What was it like to be immersed in parish life in the 1960s, bring up a family and enable her husband, Revd. Brian Carne, to pursue his fascination with the history of Lydiard Tregoz*? In Part 2 of her reflections Gill Carne describes how the Friends of Lydiard Tregoz came about and how history can become just a little tedious!
‘Brian worked in his study in just a shirt, no pullover in all weather – very keen to start and do well at his church work at the Lydiards. One day, he came back from Tregoz very frustrated, this feeling escalated. He knew nothing of the history of the church memorials and had to admit to failure when visitors questioned him. Admitting defeat was not in his nature!
However, a great day arrived– he was at Tregoz (St .Mary’s Lydiard Tregoze) and a man walked in who had worked on the history of the church for years – Mr Frank Smallwood, a history master at The Sir Walter St.John School in Battersea. The two immediately made friends and began working together on the history; visiting libraries and museums in London and Oxford. Brian worked on the people’s notes at first putting facts in order, reading books on the St.John family, reading inscriptions, anything about the family. Mr. Smallwood read what he had written and together they meticulously verified the facts they’d gleaned. Every spelling, comma, the size of plaques, pictures and triptych needed to be accurate. They found mistakes in books, lectures, all kinds of mistakes. The two of them wanted to provide as true a history as was at all possible.’
Pursuing the history of Lydiard Tregoze brought many visitors to the Rectory, quite apart from visiting clergy and church workers, many of whom would stay overnight.
‘Visiting clergy, wall mural experts, Mr Smallwood, church workers stayed the night or joined us for meals. Often we were at the other end of the diocese – the M4 motorway hadn’t been built so travel was slow and somewhat difficult. Mr Smallwood came to stay quite often. I had the two children and meal times were awful and took hours with meticulous explanations of historic details. So if you were discussing a horse for example – what type of horse was it? The Latin origin of its name? On and on! Brian and Mr Smallwood expected us all to stay the course and the children found this hard going. However, one day Mr Smallwood had a child each side of him on the sofa. He had a comic which he was to read to them. Hours later he had read and described three of the pictures in the comic and the children were enthralled. It was hugely amusing. I would have read three of four whole comics to them in the time he took with those three pictures on the first page.’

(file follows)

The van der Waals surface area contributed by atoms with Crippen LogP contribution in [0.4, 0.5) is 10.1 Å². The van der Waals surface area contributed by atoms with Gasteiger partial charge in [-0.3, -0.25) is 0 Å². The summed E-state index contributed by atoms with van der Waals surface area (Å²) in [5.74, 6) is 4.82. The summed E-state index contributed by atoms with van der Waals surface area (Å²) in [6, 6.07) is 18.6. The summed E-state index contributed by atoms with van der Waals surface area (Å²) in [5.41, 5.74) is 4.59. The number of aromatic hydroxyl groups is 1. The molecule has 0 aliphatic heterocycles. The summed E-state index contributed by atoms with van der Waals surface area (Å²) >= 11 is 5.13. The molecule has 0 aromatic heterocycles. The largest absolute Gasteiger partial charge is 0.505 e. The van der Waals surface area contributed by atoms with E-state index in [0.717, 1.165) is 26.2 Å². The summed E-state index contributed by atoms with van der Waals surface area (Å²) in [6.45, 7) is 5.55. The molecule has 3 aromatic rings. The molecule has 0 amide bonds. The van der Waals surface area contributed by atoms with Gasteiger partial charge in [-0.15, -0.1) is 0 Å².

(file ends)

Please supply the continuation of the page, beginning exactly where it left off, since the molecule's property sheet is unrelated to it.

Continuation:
The upshot of Brian and Mr Smallwood’s collaboration was their formation of The Friends of Lydiard Tregoz in 1967, with an annual lecture and a historical Report which proved laborious to produce.
‘Brian no longer felt defeated when visitors asked questions and became more and more knowledgeable. He spent all of his time on church maters and Friends of Lydiard Tregoz. He loved it and I tried where possible to help. He typed all the early reports. We had a copier which had a handle you turned to push the sheets of paper through. It took time. Each side had to be done in turn and then they were stapled together. One day Brian decided to do this in the garden. The wind blew and the papers ended in somewhat a mess. This was not repeated.
The Friends of Lydiard Tregoz meetings were in the entrance hall of the mansion. It was all very erudite and again meticulously organized. People came and received their annual reports and listened to excellent speakers. Joan Rumming always came with her band of helpers and prepared tea, sandwiches, cakes etc. I used to make about five dozen cakes and I also made celebration cakes when needed. Tea was in the Dining Room usually followed by Evensong in church.
I made masses of cakes and sandwiches for events, school parties and The Friends of Lydiard Tregoz as well as things to sell in bazaars. We entertained at the Rectory and went to parties in people’s homes as well as weddings and funerals. There were some wonderful parties – tables groaning with food, whole salmon, duck, hams, beef, pheasant etc. followed by huge bowls of trifle and double cream on top, plus much much and many many more. I remember a whole Stilton scooped out a bit in the middle (I think) with brandy poured in. We went to one party in a Swindon hotel, then on to church and mince pies, ending up at Restrop Manor where there was haggis followed by wonderful wines. I remember Brian and I driving home doing a slalom from one side of the road to the other in the early hours of New Years Day’.
*The Friends of Lydiard Tregoz were the forerunner to The Friends of Lydiard Park. (The ‘e’ was left off Tregoze on the insistence of the late Mrs. Large, a stalwart of the church, who preferred that spelling) In 2005, during the restoration of Lydiard Park the Friends decided to change their name and become a Registered Charity.
Next month read the third and final part 3 of Gill’s reflections, with some startling and subterranean recollections of the St.John family.